updated 09:28 pm EST, Mon November 18, 2013
Jury will re-decide what Samsung owes Apple for copying, infringement on 24 devices
The case between Samsung and Apple re-contesting the exact amount of damages owed to the iPhone maker by the Korean electronics giant is winding down, with testimony from expert witnesses having rounded out the day and final arguments in the case being heard tomorrow before the jury deliberates. The retrial, a branching-off from the main trial last year in which Samsung was fined just over $1 billion for infringing and copying Apple patents, is recalculating the awards for some products.
Judge Lucy Koh set aside some $450 million - about 43 percent - of the original award when the first jury failed to exactly specify the reasoning and breakdown of amounts awards on some of the infringing products. In the retrial, Apple has asked for $380 million in damages and lost profits (along with lost royalties and Samsung's ill-gotten profits on a given patent) - somewhat less than what the jury originally awarded - while Samsung has argued that the damages from its admitted copying should be closer to $52 million.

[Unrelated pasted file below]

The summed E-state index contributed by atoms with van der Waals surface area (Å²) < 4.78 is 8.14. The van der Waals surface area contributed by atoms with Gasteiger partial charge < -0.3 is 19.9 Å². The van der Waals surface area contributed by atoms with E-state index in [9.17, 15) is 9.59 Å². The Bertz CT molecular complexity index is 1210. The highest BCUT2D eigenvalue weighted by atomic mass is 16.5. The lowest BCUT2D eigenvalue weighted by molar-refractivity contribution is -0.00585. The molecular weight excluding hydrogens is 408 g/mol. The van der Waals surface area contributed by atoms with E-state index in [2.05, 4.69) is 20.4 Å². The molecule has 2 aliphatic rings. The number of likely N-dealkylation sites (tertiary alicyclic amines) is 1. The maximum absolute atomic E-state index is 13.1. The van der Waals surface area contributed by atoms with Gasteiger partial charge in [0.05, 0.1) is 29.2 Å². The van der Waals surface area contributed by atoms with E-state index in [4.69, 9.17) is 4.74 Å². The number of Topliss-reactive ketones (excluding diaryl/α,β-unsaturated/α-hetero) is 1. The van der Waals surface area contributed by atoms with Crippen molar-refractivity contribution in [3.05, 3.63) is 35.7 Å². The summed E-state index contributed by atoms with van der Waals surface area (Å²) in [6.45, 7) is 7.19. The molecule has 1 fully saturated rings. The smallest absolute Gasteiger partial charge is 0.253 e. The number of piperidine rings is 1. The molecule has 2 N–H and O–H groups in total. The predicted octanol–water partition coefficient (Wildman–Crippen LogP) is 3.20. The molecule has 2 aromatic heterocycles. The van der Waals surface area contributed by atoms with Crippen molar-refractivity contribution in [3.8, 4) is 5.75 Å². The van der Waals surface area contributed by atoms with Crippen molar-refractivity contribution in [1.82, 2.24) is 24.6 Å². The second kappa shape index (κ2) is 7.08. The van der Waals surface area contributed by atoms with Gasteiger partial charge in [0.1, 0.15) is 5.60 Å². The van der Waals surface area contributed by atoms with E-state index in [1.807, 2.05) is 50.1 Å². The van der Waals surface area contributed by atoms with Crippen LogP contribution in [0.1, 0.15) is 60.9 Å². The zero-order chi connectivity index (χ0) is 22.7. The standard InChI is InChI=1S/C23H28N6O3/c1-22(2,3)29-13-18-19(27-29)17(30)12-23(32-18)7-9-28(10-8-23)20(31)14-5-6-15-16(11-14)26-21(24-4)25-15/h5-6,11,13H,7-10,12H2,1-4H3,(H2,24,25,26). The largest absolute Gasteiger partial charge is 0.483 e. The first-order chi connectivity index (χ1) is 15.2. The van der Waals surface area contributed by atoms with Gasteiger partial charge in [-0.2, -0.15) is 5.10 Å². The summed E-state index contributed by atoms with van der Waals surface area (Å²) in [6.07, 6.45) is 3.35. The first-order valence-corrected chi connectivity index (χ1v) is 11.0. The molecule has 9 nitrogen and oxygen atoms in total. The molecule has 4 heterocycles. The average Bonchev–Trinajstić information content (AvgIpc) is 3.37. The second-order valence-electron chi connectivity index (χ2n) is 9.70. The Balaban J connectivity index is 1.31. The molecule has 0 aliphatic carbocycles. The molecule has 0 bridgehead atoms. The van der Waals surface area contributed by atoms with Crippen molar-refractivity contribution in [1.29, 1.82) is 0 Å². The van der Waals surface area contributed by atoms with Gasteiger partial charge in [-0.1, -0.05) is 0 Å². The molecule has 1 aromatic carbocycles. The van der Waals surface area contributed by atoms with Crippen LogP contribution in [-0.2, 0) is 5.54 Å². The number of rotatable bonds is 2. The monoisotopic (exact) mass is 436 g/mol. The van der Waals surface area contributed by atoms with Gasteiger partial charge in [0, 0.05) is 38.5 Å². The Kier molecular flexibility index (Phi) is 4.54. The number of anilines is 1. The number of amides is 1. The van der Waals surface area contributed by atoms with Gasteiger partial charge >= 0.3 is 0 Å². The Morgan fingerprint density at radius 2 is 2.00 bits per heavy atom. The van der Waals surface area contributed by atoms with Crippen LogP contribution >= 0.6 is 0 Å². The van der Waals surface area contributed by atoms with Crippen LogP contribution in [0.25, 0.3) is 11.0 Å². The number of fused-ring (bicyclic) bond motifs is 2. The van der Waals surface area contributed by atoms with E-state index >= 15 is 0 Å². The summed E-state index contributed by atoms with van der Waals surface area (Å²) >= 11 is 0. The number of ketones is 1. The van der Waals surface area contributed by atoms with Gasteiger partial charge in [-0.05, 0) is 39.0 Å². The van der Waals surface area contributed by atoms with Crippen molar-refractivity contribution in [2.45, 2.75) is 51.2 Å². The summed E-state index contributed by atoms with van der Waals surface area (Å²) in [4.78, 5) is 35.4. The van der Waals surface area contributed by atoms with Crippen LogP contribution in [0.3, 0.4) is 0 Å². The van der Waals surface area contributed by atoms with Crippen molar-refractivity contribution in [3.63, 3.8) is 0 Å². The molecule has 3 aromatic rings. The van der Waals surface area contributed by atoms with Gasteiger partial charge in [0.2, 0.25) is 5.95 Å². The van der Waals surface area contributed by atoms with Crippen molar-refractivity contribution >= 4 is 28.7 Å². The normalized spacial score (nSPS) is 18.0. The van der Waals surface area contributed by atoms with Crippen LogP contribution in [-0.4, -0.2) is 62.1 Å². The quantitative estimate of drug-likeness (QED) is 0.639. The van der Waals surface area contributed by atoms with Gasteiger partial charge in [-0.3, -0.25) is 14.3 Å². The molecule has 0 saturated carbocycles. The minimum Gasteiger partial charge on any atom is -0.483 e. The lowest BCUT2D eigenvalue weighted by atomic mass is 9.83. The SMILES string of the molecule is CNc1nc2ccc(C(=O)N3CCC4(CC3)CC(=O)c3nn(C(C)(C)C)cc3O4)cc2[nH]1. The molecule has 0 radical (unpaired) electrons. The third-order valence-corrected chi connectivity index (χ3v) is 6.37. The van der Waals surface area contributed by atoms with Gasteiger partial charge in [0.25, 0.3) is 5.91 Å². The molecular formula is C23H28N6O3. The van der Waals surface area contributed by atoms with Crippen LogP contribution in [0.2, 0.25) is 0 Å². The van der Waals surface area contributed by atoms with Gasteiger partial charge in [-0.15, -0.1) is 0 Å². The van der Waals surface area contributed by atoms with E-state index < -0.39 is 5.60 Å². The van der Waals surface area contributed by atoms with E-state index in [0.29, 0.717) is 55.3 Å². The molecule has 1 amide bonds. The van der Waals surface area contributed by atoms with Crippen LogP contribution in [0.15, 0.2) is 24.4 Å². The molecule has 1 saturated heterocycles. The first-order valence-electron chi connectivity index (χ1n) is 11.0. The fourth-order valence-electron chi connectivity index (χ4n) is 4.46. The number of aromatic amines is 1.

In either case, Apple will still receive at least $650 million in total damages from Samsung, and possibly a great deal more (pending an appeal of the original verdict). The jury is not required to use either of the two companies' recommendations.
The case has also unveiled a rare look into actual sales of some Samsung products. According to court documents, Samsung sold just 360,000 of the 13 infringing devices in the US whose damages awards are being re-calculated. The figures are far lower than the reported shipments during that period, but Samsung admitted in the first trial that its shipments on some products are up to double the number of items it actually ends up selling.
Apple's and Samsung's lawyers will each have 90 minutes to make their closing arguments on Tuesday. The two companies had four hours each to wrap up their cases on Monday, and used nearly all of the time available to them.
Witnesses on Monday mostly consisted of experts for each side explaining why the Apple recommendation (or the Samsung one) for damages was correct. Judge Koh has ruled that Apple cannot seek lost Apple profits on four of the five patents in question, though no public explanation of the rationale for that decision has yet been given.
Samsung will be arguing that it doesn't owe Apple as much as Apple wants for Samsung's infringements because much of the profit Samsung makes on its smartphones is sunk back into advertising and other marketing, and thus isn't pure profit - though why that should make Samsung exempt from paying for its copying hasn't yet been made clear. Following the closing arguments, the jury will deliberate and deliver its new damage figures to the court when it is ready. At a future point, Judge Koh will also rule on punitive damages against Samsung, though Samsung may well appeal the case.